The rules and regulations


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  1. #1

    The rules and regulations

    Remember Donovan?
    Is it a boy or is it a girl?
    Takes all kinds to make our world go round
    The army life ought to be a stipulation
    A-that's the proper education
    Twenty-five years probation
    And give 'em a double 'elping of

    The rules and regulations (sing it up boys!)
    Rules and regulations
    The rules and regulations.

    Anyone who knows me well will know what a high regard I have for 'The rules of writing' and those eminent and educated individuals who pronounce them. I thought it might be good to provide a few examples so you can se how sensible they are.

    It's, an abbreviation of 'It is' we have all seen confused with its, a word meaning belonging to which does not have a 'possessive' comma, that is the word.

    Never confuse them again, follow the advice of James Buchanan in 'A regular English syntax'.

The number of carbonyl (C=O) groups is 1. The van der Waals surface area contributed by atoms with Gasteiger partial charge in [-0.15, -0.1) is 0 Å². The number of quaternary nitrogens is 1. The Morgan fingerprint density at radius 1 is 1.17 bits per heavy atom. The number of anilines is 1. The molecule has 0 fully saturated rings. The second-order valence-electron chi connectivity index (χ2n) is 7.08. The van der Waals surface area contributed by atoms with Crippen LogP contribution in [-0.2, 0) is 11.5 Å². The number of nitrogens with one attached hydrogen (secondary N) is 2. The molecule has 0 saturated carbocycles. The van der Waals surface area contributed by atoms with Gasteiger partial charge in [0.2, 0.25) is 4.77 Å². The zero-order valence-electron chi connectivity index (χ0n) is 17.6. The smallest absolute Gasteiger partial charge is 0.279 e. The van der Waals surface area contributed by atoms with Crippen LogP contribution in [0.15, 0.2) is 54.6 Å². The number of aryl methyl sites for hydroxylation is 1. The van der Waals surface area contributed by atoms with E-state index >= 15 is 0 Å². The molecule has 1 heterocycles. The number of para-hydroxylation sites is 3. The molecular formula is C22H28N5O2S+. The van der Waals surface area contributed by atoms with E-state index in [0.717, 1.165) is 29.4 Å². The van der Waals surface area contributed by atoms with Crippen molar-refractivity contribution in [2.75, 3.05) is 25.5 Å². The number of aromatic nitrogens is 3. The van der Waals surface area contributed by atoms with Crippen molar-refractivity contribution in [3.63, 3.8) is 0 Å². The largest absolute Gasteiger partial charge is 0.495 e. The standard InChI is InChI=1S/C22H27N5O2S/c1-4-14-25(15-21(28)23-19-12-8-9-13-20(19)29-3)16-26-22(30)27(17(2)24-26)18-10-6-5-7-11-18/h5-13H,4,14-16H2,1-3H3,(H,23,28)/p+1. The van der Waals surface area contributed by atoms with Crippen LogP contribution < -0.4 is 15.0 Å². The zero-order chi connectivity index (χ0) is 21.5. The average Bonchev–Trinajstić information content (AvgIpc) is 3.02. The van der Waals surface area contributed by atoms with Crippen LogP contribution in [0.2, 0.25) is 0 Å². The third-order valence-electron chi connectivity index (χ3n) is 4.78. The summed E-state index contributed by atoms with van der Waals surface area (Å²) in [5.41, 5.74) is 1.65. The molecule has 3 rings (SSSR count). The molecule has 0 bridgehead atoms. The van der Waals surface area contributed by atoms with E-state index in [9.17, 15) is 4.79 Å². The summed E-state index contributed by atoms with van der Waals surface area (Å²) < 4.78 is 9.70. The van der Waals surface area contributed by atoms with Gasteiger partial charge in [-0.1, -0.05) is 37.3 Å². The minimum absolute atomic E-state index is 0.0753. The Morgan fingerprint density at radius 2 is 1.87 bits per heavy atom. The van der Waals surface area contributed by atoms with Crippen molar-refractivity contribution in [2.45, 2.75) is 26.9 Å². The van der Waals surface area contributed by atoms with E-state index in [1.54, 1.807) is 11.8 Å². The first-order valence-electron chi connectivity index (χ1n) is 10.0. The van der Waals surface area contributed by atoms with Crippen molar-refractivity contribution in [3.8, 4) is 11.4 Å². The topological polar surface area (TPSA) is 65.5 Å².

"It's for it is is vulgar; 'tis is used."


    'Tis strange how some words change their meaning and 'drift' from the original without anyone noticing, but others are leapt on by grammar Nazis as 'wrong'. The word 'literally' has been used for emphasis ever since I can remember, as in 'My mum will literally go through the roof.' In fact I reckon its use in that sense is far more common than the 'literal' meaning, of 'exactly, in real life'.

    Garland Greever and Easley Jones in 'Century handbook of writing' tell us 'Do not use it when you plainly do not mean it, as in the sentence 'I was literally tickled to death'.
    Well, of course not , people would be most confused; are you dead or are you talking.

    Words change their meaning no matter how much pedants insist on 'The original meaning'; which their definition quite often isn't. Comprehension is the key.

    I shall continue.
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  2. #2
    Responding to one of your examples, "literally" is a very useful word, when it is used as an antonym for metaphorically. We don't need it as an intensifier; we already have more of those than we need. When you use it as an intensifier, that creates ambiguity. Or just silliness. ("Haley suspects that if she doesn't end the call soon, her head will literally explode." Wicked, Padian.)

    So. We have useful words. People misuse those words, out of ignorance or carelessness. If the misused meanings become definitions, our language usually suffers. That's because the original meaning was more precise, and the new meaning is more general and hence not needed.